How to Fix a Leaky Faucet

Few things can drive you quite as crazy as the interminable dripping of a leaky faucet. And even if you’re somehow not bothered by the drip, drip, dripping of a faucet that won’t turn off all the way, there’s the money to consider. Each drop of water that escapes a leaky faucet is money that’s literally going down the drain. You could waste hundreds of dollars per year in unnecessary water costs, and that’s not even considering the environmental effects of all that wasted water.


You don’t need to learn to live with a leaky faucet -- a dripping faucet is one of the easiest DIY home repairs you can make. Follow this step-by-step guide for how to make the fix yourself. You can lower your water bill, use less water and feel less stressed without that steady dripping noise constantly going on in the background. 


Assemble Your Tools

Before you start your leaky faucet repair, get together your tools. You could need some or all of the following: 

  • Spray lube 
  • Allen wrenches 
  • Flathead and Phillips head screwdrivers 
  • Channel lock pliers 
  • An adjustable wrench
  • White vinegar and a scouring pad
  • A new faucet cartridge
  • New washers and seals for your faucet 

Not sure what kind of faucet you have or what parts you need to fix it? In a pinch, you can always take the old faucet, along with the washers, seals, and cartridges, into your local hardware store to ask for exact replacements. 


Turn Off the Water

Always shut off the water to any fixture before you start taking it apart, this will save you the trouble of having to clean up water messes later on. To shut off the water to your sink, look for the shutoff valves on the water lines under the sink. There should be two -- one for hot and one for cold. Turn both valves clockwise to shut off the water. Then open the taps to relieve pressure in the lines -- and to verify that the water is completely off.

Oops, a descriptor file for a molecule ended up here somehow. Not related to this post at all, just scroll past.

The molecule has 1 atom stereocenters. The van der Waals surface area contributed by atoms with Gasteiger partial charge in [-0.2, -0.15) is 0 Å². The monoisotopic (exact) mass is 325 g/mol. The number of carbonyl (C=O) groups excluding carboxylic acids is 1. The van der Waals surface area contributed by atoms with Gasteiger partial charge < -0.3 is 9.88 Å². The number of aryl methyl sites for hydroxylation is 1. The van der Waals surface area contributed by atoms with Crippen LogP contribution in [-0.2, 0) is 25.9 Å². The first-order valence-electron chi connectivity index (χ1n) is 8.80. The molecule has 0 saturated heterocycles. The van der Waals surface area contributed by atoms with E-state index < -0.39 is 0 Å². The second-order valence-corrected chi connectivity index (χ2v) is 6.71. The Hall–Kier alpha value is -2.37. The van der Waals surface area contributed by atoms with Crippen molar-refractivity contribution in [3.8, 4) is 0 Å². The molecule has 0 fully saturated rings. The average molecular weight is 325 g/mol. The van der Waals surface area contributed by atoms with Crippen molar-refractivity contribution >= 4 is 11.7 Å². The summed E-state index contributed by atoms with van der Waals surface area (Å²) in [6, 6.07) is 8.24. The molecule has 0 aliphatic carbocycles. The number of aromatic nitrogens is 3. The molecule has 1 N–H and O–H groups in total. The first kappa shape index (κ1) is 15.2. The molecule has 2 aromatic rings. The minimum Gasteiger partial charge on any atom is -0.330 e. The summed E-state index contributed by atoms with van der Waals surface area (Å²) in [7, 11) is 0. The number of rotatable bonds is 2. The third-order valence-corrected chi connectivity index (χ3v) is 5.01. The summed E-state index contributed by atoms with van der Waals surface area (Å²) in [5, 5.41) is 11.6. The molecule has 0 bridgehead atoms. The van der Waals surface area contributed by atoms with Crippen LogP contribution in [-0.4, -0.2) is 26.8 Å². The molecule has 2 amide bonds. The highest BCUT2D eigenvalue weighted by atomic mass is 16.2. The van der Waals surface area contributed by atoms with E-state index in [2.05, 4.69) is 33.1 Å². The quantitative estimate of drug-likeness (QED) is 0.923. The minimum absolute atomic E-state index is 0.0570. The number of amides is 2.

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Take Off the Handle

Now it’s time to remove your faucet handle. If there’s a piece of trim on top of your faucet handle, pop it off with your flathead screwdriver -- you should find the screw beneath it. If you have a single-handle faucet, there should be a hex screw set into the back of it that you can loosen to pull the handle off vertically. 

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Inspect All the Parts That Can Be Removed

Most modern cartridge faucets start leaking when the seals in the cartridge go bad. It’s easier to replace the entire cartridge than to replace the seals -- just take the old one out and plop a new one in. There might be a brass retaining clip or collar nut that you need to remove to free the cartridge. If you no longer have the owner’s manual for your faucet, you can probably find the manual online.

As you remove parts from your faucet, set them down in the order you removed them. Pro Tip: write down what you’re doing as you do it, or take pictures, or both, so you can be sure to get the faucet back together again. 

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Replace What Needs to Be Replaced

Usually, it’s the cartridge, but there are several other components that you should inspect and possibly replace. If you have an older, compression faucet, it’s usually the stem washer that needs to be replaced -- you can remove the stem by unscrewing it from the valve body. There might also be O-rings or other ring-shaped rubber seals, rubber washers or other springs or seals in your faucet that need replacing. For example, on a single-handle faucet, you might need to replace the large O-ring around the body of the faucet. 

You should also take this opportunity to clean away any mineral scale or other residue from internal components, using the white vinegar and 

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Reassemble the Faucet

Once you’ve replaced any inner components that look worn and cleaned any components that are dirty, you can put the faucet back together, open the water valves and get back to your life. 

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Know When It’s Time for a New Faucet

Faucets don’t last forever, but how do you know when it’s time to replace, rather than repair, your dripping faucet? If you have an older, compression faucet, you may want to replace it with a modern cartridge faucet. You might also want to replace your faucet if it has multiple leaks, is visibly damaged, or requires a part you can’t find.

DIY tips are for informational purposes only. Please be sure to take the appropriate safety precautions and ensure your project complies with any applicable federal, state, or local laws and regulations. 

AHS assumes no responsibility, and specifically disclaims all liability, for your use of any and all information contained herein.

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New Jersey Residents: The product being offered is a service contract and is separate and distinct from any product or service warranty which may be provided by the home builder or manufacturer.